Saturday January 18 2014

What really ails African states?

By David F. K. Mpanga

The ongoing troubles in Southern Sudan and the Central African Republic have provoked a lot of horror and hand wringing in the region. In private exchanges people are wondering what the solution for these latest outbreaks of violence can be. Some people I have spoken to have decried the absence of bold, enlightened and ethical leadership. Some have decried the alleged African tendency to “tribalism”, sectarianism, nepotism and corruption.

Others suggested that these things should be left to play themselves out because, to quote one interlocutor, “state building is not like Lego”. According to the latter argument apparently South Sudan and the Central African Republic are simply experiencing growing pains that should be allowed to continue so as to let order prevail, eventually. One particular interlocutor, stridently told everybody off, for assuming that we know anything about Southern Sudan or the Central African Republic and attempting to recommend solutions based on information gleaned from the BBC.

Thinking over this matter brought three quotations to mind. The first quotation is by Jean Monnet, a French civil servant, who although hardly famous, was the person who came up with the idea of the European Coal and Steel Union, which eventually morphed into the European Union that we know today. Faced with the prospect of Europe returning to war in 1950, so soon after the end of World War II, Monnet came upon the idea that saw the establishment of supranational institutions to regulate the sharing of the essential resources – initially coal and steel – so as to avoid the sharp contestations that used to cause European nations to go to war.

Tasked with explaining how he came up with this obtuse but effective solution, Monsieur Monnet said, “I had come to see that it was often useless to make a frontal attack on problems, since they have not arisen by themselves, but are a product of circumstances. Only by modifying the circumstances – ‘lateral thinking’- can one disperse the difficulties that they create. So instead of wearing myself out on the hard core of resistance, I had become accustomed to seeking out and trying to change whatever element in its environment was causing the block.”

The second quotation is by the scientific genius, Albert Einstein who said, in relation to scientific thought that; “The significant problems we face today cannot be solved at the same level of thinking we were at when we created them.” The third quotation is also by Einstein, “Insanity: Doing the same thing over and over again and expecting different results.”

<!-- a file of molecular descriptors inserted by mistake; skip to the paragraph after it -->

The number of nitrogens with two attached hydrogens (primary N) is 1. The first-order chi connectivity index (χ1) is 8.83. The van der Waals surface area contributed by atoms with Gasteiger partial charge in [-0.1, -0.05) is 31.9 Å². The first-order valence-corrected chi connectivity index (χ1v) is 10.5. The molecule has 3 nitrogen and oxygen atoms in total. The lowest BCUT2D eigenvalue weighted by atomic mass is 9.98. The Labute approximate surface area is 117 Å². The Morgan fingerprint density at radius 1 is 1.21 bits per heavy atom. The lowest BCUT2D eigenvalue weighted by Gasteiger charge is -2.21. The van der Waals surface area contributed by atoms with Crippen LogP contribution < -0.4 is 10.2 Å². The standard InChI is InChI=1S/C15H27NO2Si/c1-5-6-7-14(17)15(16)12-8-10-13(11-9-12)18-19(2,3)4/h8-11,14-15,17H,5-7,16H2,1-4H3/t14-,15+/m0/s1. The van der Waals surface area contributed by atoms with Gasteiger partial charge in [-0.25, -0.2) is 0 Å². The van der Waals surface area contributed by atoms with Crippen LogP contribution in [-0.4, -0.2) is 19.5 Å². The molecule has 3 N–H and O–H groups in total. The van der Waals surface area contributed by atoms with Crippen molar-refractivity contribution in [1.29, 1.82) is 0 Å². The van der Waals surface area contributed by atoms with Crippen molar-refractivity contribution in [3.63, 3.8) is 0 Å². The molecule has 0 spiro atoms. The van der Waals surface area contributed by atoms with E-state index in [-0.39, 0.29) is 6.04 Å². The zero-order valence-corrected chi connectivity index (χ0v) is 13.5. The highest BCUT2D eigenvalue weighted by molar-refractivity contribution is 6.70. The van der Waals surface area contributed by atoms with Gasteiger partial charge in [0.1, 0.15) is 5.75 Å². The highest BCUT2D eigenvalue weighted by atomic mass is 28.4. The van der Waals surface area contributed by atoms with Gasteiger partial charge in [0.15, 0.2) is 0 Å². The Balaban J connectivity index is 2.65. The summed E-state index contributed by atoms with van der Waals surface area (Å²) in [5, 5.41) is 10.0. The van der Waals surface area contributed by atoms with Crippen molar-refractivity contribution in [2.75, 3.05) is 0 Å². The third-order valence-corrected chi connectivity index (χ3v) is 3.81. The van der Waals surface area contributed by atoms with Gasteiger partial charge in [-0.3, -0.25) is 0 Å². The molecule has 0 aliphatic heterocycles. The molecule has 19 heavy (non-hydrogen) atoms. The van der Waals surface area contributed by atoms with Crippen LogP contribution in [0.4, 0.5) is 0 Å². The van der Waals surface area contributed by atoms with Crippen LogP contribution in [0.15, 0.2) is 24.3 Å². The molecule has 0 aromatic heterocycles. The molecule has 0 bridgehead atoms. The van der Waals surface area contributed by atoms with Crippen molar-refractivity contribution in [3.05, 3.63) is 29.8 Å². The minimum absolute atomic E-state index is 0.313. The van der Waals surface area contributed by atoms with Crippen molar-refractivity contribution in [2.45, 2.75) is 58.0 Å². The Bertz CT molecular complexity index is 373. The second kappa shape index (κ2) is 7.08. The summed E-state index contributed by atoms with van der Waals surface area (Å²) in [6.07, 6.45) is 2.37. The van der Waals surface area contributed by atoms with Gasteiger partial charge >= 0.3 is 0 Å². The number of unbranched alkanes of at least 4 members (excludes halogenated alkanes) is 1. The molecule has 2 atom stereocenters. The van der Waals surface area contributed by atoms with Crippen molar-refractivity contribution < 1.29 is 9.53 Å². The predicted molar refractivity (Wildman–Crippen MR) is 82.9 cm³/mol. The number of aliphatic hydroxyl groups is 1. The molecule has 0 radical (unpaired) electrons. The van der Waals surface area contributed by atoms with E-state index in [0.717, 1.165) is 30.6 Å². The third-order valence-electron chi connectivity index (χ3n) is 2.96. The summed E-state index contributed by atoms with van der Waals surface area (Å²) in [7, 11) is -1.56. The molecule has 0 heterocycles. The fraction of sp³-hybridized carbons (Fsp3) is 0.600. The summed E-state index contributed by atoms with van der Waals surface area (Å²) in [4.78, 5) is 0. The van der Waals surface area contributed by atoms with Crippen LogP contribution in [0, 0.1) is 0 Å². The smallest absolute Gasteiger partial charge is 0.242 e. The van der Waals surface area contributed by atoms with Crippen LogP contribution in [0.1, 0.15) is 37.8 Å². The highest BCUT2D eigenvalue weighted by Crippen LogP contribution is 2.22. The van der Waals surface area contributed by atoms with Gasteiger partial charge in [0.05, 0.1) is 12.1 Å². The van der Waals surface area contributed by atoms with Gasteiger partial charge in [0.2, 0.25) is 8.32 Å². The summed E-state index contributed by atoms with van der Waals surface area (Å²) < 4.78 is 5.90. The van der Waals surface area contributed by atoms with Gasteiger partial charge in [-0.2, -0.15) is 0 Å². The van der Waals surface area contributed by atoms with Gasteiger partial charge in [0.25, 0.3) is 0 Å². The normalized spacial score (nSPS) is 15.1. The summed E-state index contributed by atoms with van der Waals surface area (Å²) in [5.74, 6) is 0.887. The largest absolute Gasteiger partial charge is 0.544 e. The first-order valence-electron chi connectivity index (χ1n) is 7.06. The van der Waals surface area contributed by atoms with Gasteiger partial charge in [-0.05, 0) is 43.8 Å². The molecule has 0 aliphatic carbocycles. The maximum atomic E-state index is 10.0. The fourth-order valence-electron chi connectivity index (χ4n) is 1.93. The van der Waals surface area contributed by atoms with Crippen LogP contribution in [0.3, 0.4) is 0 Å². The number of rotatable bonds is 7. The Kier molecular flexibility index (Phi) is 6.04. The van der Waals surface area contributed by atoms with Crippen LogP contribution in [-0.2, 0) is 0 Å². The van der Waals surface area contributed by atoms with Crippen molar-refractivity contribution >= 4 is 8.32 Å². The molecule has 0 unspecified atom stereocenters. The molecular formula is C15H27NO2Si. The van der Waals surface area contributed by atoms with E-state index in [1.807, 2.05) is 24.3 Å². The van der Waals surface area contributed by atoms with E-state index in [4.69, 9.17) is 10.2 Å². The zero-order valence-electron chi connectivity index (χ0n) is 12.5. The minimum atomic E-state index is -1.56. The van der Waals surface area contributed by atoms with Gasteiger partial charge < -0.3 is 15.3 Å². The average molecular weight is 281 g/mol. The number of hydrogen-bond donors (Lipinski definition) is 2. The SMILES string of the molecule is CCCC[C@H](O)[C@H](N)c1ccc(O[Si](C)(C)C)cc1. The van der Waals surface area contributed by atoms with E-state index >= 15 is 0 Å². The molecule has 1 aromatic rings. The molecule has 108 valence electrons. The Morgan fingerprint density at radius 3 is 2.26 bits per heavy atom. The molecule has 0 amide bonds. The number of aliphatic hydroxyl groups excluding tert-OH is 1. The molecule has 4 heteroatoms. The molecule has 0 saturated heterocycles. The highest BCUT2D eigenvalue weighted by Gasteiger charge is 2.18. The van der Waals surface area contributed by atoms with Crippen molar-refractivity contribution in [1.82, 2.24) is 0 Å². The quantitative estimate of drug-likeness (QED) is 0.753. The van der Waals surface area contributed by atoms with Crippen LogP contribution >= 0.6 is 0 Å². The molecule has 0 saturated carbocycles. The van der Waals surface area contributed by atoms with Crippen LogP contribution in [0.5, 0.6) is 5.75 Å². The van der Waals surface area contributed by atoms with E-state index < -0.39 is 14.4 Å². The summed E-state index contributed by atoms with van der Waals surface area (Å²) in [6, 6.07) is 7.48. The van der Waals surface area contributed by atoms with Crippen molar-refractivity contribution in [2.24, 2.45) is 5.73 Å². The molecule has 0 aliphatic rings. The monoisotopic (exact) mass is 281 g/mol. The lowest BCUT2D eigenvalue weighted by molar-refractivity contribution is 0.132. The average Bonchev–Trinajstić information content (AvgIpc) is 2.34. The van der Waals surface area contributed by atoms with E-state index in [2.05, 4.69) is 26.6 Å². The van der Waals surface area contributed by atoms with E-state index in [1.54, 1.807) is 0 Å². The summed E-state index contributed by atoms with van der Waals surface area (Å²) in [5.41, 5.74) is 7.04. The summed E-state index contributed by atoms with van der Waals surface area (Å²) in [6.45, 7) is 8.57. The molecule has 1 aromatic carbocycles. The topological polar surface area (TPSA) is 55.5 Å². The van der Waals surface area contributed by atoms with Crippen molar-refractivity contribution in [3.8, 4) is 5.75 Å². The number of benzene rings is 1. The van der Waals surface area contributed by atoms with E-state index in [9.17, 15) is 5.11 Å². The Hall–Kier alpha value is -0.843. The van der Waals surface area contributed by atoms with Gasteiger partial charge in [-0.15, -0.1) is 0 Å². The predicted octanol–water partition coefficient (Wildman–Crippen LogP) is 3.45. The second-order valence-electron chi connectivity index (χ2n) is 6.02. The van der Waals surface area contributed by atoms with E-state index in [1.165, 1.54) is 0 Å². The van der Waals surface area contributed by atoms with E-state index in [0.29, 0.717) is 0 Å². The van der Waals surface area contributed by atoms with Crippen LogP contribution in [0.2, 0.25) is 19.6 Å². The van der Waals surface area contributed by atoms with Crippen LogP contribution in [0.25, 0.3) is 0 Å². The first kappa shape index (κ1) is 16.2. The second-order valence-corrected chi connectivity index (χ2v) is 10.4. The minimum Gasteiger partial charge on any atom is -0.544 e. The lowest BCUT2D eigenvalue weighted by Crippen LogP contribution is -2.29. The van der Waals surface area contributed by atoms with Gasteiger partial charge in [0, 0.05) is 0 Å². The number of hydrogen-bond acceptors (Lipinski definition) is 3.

Although Monnet and Einstein were speaking in completely different contexts they both came up with observations that are as simple as they are true. Problems are not solved by running head on into them and nor does a bad or ineffective solution become any better with repeated application. To solve a significant problem, you must think above, below or around it. This means that you must make an honest and unbiased assessment of the true nature and extent of the problem. Then to identify the right solution, you must be willing to learn the lessons of failed solutions.

So turning to the matter at hand, let us pause here to ask ourselves some searching questions. What ails Southern Sudan and the Central African Republic? Can it be that the people of those lands are genetically predisposed to senseless violence? Is it really just about Dinka versus Nuer in South Sudan or Christian versus Muslim in the Central African Republic? Can the violence and instability that we are witnessing in South Sudan and the Central African Republic be taken as an exception, geographically and historically speaking, or should we look at these two states as simply the latest manifestation of a wider and longer lasting pattern?

Do the problems of conflict in Southern Sudan and the Central African Republic have any factors in common with those of, say, Somalia, Mali, the Democratic Republic of Congo or Congo Brazzaville? Bearing in mind the saying that peace is more than just the absence of war, how do the other states of Africa compare to South Sudan and the Central African Republic?

Then turning to the proposed solutions, will the conflicts be meaningfully resolved by the deployment of peace keeping troops coupled with a power sharing deal between the contesting elites? Do power sharing arrangements and foreign backed peace deals ever create real peace or do they simply postpone the fighting to a later date? I do not ordinarily write this column in instalments but I wish to make an exception to that rule this week for an important reason. Lateral thinking, requires space and also takes some time.

We must all research, to avoid our discourse being a mere rearrangement and regurgitation of our prejudices. Research too takes time. So I propose to take some time out to ponder and to return next week to discuss the true nature of the problem as well as to posit a proposed solution.
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